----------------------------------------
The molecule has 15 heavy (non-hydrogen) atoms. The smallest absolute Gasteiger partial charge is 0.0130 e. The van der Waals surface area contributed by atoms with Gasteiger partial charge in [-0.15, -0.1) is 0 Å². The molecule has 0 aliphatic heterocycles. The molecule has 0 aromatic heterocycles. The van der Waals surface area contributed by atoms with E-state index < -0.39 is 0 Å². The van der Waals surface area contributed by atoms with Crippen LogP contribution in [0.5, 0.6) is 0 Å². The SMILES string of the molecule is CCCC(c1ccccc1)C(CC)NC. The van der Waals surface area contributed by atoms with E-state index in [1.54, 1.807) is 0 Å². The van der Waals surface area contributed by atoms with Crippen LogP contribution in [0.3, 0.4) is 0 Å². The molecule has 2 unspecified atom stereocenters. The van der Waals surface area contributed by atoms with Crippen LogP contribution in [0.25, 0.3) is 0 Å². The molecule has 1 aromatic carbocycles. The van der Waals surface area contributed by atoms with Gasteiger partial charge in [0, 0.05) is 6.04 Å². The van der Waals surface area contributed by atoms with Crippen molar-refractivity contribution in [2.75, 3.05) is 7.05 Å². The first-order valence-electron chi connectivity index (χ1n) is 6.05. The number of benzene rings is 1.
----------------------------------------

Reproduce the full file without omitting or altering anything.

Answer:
The molecule has 15 heavy (non-hydrogen) atoms. The smallest absolute Gasteiger partial charge is 0.0130 e. The van der Waals surface area contributed by atoms with Gasteiger partial charge in [-0.15, -0.1) is 0 Å². The molecule has 0 aliphatic heterocycles. The molecule has 0 aromatic heterocycles. The van der Waals surface area contributed by atoms with E-state index < -0.39 is 0 Å². The van der Waals surface area contributed by atoms with Crippen LogP contribution in [0.5, 0.6) is 0 Å². The SMILES string of the molecule is CCCC(c1ccccc1)C(CC)NC. The van der Waals surface area contributed by atoms with E-state index in [1.54, 1.807) is 0 Å². The van der Waals surface area contributed by atoms with Crippen LogP contribution in [0.3, 0.4) is 0 Å². The molecule has 2 unspecified atom stereocenters. The van der Waals surface area contributed by atoms with Crippen LogP contribution in [0.25, 0.3) is 0 Å². The molecule has 1 aromatic carbocycles. The van der Waals surface area contributed by atoms with Gasteiger partial charge in [0, 0.05) is 6.04 Å². The van der Waals surface area contributed by atoms with Crippen molar-refractivity contribution in [2.75, 3.05) is 7.05 Å². The first-order valence-electron chi connectivity index (χ1n) is 6.05. The number of benzene rings is 1.